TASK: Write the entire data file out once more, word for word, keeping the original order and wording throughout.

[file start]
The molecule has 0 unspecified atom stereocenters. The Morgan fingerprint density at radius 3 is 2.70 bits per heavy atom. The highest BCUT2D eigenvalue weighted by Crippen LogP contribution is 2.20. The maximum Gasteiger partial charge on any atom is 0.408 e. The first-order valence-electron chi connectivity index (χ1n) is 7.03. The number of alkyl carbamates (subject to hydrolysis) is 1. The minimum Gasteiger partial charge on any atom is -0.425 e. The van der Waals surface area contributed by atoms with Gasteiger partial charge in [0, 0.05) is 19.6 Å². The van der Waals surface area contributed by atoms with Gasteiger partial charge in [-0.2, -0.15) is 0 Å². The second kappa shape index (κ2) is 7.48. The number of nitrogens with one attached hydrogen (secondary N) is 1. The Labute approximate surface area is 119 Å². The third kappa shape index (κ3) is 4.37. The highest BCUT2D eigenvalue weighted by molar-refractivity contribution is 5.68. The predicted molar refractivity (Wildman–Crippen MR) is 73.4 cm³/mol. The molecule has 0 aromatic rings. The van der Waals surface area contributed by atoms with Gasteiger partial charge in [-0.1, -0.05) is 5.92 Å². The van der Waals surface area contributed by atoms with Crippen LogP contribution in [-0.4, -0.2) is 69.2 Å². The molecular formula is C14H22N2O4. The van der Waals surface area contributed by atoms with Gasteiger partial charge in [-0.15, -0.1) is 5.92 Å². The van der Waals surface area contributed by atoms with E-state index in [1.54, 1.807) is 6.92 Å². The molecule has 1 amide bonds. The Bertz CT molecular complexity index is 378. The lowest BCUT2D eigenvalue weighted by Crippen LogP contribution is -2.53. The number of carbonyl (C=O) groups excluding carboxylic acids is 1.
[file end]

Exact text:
The molecule has 0 unspecified atom stereocenters. The Morgan fingerprint density at radius 3 is 2.70 bits per heavy atom. The highest BCUT2D eigenvalue weighted by Crippen LogP contribution is 2.20. The maximum Gasteiger partial charge on any atom is 0.408 e. The first-order valence-electron chi connectivity index (χ1n) is 7.03. The number of alkyl carbamates (subject to hydrolysis) is 1. The minimum Gasteiger partial charge on any atom is -0.425 e. The van der Waals surface area contributed by atoms with Gasteiger partial charge in [0, 0.05) is 19.6 Å². The van der Waals surface area contributed by atoms with Gasteiger partial charge in [-0.2, -0.15) is 0 Å². The second kappa shape index (κ2) is 7.48. The number of nitrogens with one attached hydrogen (secondary N) is 1. The Labute approximate surface area is 119 Å². The third kappa shape index (κ3) is 4.37. The highest BCUT2D eigenvalue weighted by molar-refractivity contribution is 5.68. The predicted molar refractivity (Wildman–Crippen MR) is 73.4 cm³/mol. The molecule has 0 aromatic rings. The van der Waals surface area contributed by atoms with Gasteiger partial charge in [-0.1, -0.05) is 5.92 Å². The van der Waals surface area contributed by atoms with Crippen LogP contribution in [-0.4, -0.2) is 69.2 Å². The molecular formula is C14H22N2O4. The van der Waals surface area contributed by atoms with Gasteiger partial charge in [-0.15, -0.1) is 5.92 Å². The van der Waals surface area contributed by atoms with E-state index in [1.54, 1.807) is 6.92 Å². The molecule has 1 amide bonds. The Bertz CT molecular complexity index is 378. The lowest BCUT2D eigenvalue weighted by Crippen LogP contribution is -2.53. The number of carbonyl (C=O) groups excluding carboxylic acids is 1.